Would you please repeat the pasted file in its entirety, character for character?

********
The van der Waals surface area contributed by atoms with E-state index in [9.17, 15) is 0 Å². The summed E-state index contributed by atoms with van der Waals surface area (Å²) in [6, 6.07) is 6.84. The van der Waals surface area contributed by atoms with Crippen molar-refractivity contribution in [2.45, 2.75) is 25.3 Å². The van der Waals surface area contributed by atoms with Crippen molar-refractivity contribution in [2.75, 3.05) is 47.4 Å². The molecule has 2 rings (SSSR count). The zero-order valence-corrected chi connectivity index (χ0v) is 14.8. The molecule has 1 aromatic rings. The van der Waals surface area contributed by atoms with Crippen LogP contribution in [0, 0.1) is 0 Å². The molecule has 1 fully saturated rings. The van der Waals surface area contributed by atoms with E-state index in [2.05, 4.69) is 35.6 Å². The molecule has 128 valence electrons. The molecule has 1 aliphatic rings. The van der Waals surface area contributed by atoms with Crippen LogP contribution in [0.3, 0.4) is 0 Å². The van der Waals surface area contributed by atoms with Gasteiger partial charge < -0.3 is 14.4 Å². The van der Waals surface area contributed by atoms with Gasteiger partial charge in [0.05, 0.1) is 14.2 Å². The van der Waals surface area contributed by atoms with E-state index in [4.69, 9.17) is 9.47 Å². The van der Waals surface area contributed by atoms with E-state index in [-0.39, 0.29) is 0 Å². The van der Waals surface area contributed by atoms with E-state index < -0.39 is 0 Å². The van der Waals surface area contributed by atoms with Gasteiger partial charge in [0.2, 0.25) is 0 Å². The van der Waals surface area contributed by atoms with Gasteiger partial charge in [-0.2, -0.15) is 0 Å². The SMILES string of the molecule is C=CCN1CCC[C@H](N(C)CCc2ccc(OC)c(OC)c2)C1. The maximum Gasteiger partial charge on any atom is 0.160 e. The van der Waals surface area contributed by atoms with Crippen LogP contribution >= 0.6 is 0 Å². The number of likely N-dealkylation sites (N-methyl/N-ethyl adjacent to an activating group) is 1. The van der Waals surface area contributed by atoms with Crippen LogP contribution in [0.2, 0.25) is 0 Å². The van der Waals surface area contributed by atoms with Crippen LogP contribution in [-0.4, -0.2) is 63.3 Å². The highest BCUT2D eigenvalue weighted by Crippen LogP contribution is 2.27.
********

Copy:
The van der Waals surface area contributed by atoms with E-state index in [9.17, 15) is 0 Å². The summed E-state index contributed by atoms with van der Waals surface area (Å²) in [6, 6.07) is 6.84. The van der Waals surface area contributed by atoms with Crippen molar-refractivity contribution in [2.45, 2.75) is 25.3 Å². The van der Waals surface area contributed by atoms with Crippen molar-refractivity contribution in [2.75, 3.05) is 47.4 Å². The molecule has 2 rings (SSSR count). The zero-order valence-corrected chi connectivity index (χ0v) is 14.8. The molecule has 1 aromatic rings. The van der Waals surface area contributed by atoms with Crippen LogP contribution in [0, 0.1) is 0 Å². The molecule has 1 fully saturated rings. The van der Waals surface area contributed by atoms with E-state index in [2.05, 4.69) is 35.6 Å². The molecule has 128 valence electrons. The molecule has 1 aliphatic rings. The van der Waals surface area contributed by atoms with Crippen LogP contribution in [0.3, 0.4) is 0 Å². The van der Waals surface area contributed by atoms with Gasteiger partial charge < -0.3 is 14.4 Å². The van der Waals surface area contributed by atoms with Gasteiger partial charge in [0.05, 0.1) is 14.2 Å². The van der Waals surface area contributed by atoms with E-state index in [4.69, 9.17) is 9.47 Å². The van der Waals surface area contributed by atoms with E-state index in [-0.39, 0.29) is 0 Å². The van der Waals surface area contributed by atoms with E-state index < -0.39 is 0 Å². The van der Waals surface area contributed by atoms with Gasteiger partial charge in [0.2, 0.25) is 0 Å². The van der Waals surface area contributed by atoms with Gasteiger partial charge in [-0.2, -0.15) is 0 Å². The SMILES string of the molecule is C=CCN1CCC[C@H](N(C)CCc2ccc(OC)c(OC)c2)C1. The maximum Gasteiger partial charge on any atom is 0.160 e. The van der Waals surface area contributed by atoms with Crippen LogP contribution >= 0.6 is 0 Å². The number of likely N-dealkylation sites (N-methyl/N-ethyl adjacent to an activating group) is 1. The van der Waals surface area contributed by atoms with Crippen LogP contribution in [0.2, 0.25) is 0 Å². The van der Waals surface area contributed by atoms with Crippen LogP contribution in [-0.4, -0.2) is 63.3 Å². The highest BCUT2D eigenvalue weighted by Crippen LogP contribution is 2.27.